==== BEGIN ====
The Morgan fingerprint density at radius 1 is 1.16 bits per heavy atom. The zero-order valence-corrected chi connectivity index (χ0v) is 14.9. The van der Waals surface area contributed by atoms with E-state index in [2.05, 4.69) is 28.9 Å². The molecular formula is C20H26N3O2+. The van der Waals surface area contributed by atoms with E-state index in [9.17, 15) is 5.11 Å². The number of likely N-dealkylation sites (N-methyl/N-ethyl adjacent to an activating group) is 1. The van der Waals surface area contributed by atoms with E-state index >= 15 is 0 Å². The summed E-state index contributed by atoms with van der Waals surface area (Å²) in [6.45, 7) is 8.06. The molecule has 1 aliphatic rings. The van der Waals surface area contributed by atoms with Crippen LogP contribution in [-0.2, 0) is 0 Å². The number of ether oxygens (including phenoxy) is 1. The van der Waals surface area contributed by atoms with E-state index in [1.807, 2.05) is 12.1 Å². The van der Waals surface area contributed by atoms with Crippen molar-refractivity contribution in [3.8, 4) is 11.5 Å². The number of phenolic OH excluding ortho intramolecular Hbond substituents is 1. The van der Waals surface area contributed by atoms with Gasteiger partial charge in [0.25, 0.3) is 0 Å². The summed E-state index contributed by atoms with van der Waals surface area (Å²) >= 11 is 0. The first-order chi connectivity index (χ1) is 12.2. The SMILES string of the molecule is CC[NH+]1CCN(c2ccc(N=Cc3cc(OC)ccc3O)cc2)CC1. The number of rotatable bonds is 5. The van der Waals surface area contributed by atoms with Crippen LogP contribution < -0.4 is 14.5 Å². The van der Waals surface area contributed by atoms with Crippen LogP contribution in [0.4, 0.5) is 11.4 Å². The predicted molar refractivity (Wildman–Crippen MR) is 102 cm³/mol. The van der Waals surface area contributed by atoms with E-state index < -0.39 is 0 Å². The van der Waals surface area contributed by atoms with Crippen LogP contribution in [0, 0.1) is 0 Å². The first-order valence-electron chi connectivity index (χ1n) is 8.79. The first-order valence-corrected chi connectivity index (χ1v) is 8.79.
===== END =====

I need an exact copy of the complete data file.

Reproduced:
The Morgan fingerprint density at radius 1 is 1.16 bits per heavy atom. The zero-order valence-corrected chi connectivity index (χ0v) is 14.9. The van der Waals surface area contributed by atoms with E-state index in [2.05, 4.69) is 28.9 Å². The molecular formula is C20H26N3O2+. The van der Waals surface area contributed by atoms with E-state index in [9.17, 15) is 5.11 Å². The number of likely N-dealkylation sites (N-methyl/N-ethyl adjacent to an activating group) is 1. The van der Waals surface area contributed by atoms with E-state index >= 15 is 0 Å². The summed E-state index contributed by atoms with van der Waals surface area (Å²) in [6.45, 7) is 8.06. The molecule has 1 aliphatic rings. The van der Waals surface area contributed by atoms with Crippen LogP contribution in [-0.2, 0) is 0 Å². The number of ether oxygens (including phenoxy) is 1. The van der Waals surface area contributed by atoms with E-state index in [1.807, 2.05) is 12.1 Å². The van der Waals surface area contributed by atoms with Crippen molar-refractivity contribution in [3.8, 4) is 11.5 Å². The number of phenolic OH excluding ortho intramolecular Hbond substituents is 1. The van der Waals surface area contributed by atoms with Gasteiger partial charge in [0.25, 0.3) is 0 Å². The summed E-state index contributed by atoms with van der Waals surface area (Å²) >= 11 is 0. The first-order chi connectivity index (χ1) is 12.2. The SMILES string of the molecule is CC[NH+]1CCN(c2ccc(N=Cc3cc(OC)ccc3O)cc2)CC1. The number of rotatable bonds is 5. The van der Waals surface area contributed by atoms with Crippen LogP contribution < -0.4 is 14.5 Å². The van der Waals surface area contributed by atoms with Crippen LogP contribution in [0.4, 0.5) is 11.4 Å². The predicted molar refractivity (Wildman–Crippen MR) is 102 cm³/mol. The van der Waals surface area contributed by atoms with E-state index < -0.39 is 0 Å². The van der Waals surface area contributed by atoms with Crippen LogP contribution in [0, 0.1) is 0 Å². The first-order valence-electron chi connectivity index (χ1n) is 8.79. The first-order valence-corrected chi connectivity index (χ1v) is 8.79.